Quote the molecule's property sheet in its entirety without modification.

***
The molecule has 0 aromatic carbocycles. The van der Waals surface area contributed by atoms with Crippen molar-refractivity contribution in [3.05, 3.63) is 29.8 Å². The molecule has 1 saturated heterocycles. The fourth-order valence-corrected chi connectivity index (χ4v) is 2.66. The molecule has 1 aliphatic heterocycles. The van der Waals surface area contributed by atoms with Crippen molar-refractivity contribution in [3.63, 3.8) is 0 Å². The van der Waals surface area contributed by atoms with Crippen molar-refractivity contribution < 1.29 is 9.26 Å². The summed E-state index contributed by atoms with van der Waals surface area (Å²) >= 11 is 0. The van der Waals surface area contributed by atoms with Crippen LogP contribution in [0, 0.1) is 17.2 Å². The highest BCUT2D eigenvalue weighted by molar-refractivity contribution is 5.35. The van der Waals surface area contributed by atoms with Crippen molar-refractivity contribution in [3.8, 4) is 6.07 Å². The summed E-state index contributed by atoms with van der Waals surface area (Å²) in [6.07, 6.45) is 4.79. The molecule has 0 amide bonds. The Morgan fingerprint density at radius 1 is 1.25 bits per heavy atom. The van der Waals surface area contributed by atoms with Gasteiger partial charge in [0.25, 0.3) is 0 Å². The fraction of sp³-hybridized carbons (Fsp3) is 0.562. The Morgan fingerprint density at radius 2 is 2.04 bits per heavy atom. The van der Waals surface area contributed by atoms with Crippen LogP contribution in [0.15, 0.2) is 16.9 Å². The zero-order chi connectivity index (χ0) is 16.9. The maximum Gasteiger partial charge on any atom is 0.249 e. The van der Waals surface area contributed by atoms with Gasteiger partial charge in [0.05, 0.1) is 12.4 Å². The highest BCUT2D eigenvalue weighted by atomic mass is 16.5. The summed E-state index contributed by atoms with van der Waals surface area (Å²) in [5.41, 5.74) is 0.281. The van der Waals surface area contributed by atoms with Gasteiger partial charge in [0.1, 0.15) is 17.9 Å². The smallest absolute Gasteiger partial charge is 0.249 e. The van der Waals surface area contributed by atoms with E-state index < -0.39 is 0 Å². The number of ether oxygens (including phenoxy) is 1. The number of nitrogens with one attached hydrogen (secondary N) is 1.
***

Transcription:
The molecule has 0 aromatic carbocycles. The van der Waals surface area contributed by atoms with Crippen molar-refractivity contribution in [3.05, 3.63) is 29.8 Å². The molecule has 1 saturated heterocycles. The fourth-order valence-corrected chi connectivity index (χ4v) is 2.66. The molecule has 1 aliphatic heterocycles. The van der Waals surface area contributed by atoms with Crippen molar-refractivity contribution in [3.63, 3.8) is 0 Å². The van der Waals surface area contributed by atoms with Crippen molar-refractivity contribution < 1.29 is 9.26 Å². The summed E-state index contributed by atoms with van der Waals surface area (Å²) >= 11 is 0. The van der Waals surface area contributed by atoms with Crippen LogP contribution in [0, 0.1) is 17.2 Å². The highest BCUT2D eigenvalue weighted by molar-refractivity contribution is 5.35. The van der Waals surface area contributed by atoms with Crippen molar-refractivity contribution in [3.8, 4) is 6.07 Å². The summed E-state index contributed by atoms with van der Waals surface area (Å²) in [6.07, 6.45) is 4.79. The molecule has 0 amide bonds. The Morgan fingerprint density at radius 1 is 1.25 bits per heavy atom. The van der Waals surface area contributed by atoms with Gasteiger partial charge in [0.25, 0.3) is 0 Å². The fraction of sp³-hybridized carbons (Fsp3) is 0.562. The Morgan fingerprint density at radius 2 is 2.04 bits per heavy atom. The van der Waals surface area contributed by atoms with Crippen LogP contribution in [0.15, 0.2) is 16.9 Å². The zero-order chi connectivity index (χ0) is 16.9. The maximum Gasteiger partial charge on any atom is 0.249 e. The van der Waals surface area contributed by atoms with Gasteiger partial charge in [0.05, 0.1) is 12.4 Å². The highest BCUT2D eigenvalue weighted by atomic mass is 16.5. The summed E-state index contributed by atoms with van der Waals surface area (Å²) in [5.41, 5.74) is 0.281. The van der Waals surface area contributed by atoms with Gasteiger partial charge in [0.1, 0.15) is 17.9 Å². The smallest absolute Gasteiger partial charge is 0.249 e. The van der Waals surface area contributed by atoms with E-state index < -0.39 is 0 Å². The number of ether oxygens (including phenoxy) is 1. The number of nitrogens with one attached hydrogen (secondary N) is 1.